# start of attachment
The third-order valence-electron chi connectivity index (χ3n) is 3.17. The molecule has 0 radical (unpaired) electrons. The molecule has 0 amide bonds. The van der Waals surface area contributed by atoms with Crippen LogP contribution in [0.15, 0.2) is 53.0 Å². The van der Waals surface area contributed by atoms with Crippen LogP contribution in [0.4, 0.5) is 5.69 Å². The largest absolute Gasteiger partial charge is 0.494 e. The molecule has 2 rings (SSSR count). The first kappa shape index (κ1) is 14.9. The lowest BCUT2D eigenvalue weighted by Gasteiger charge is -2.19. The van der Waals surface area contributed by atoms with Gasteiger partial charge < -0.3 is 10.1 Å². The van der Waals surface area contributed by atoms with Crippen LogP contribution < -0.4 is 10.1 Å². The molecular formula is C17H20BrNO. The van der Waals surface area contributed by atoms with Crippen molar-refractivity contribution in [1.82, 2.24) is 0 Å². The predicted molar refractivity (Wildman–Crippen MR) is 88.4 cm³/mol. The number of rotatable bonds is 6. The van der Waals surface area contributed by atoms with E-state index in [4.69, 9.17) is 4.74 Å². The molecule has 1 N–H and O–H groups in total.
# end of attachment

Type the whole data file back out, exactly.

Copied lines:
The third-order valence-electron chi connectivity index (χ3n) is 3.17. The molecule has 0 radical (unpaired) electrons. The molecule has 0 amide bonds. The van der Waals surface area contributed by atoms with Crippen LogP contribution in [0.15, 0.2) is 53.0 Å². The van der Waals surface area contributed by atoms with Crippen LogP contribution in [0.4, 0.5) is 5.69 Å². The largest absolute Gasteiger partial charge is 0.494 e. The molecule has 2 rings (SSSR count). The first kappa shape index (κ1) is 14.9. The lowest BCUT2D eigenvalue weighted by Gasteiger charge is -2.19. The van der Waals surface area contributed by atoms with Gasteiger partial charge < -0.3 is 10.1 Å². The van der Waals surface area contributed by atoms with Crippen LogP contribution < -0.4 is 10.1 Å². The molecular formula is C17H20BrNO. The van der Waals surface area contributed by atoms with Crippen molar-refractivity contribution in [1.82, 2.24) is 0 Å². The predicted molar refractivity (Wildman–Crippen MR) is 88.4 cm³/mol. The number of rotatable bonds is 6. The van der Waals surface area contributed by atoms with E-state index in [4.69, 9.17) is 4.74 Å². The molecule has 1 N–H and O–H groups in total.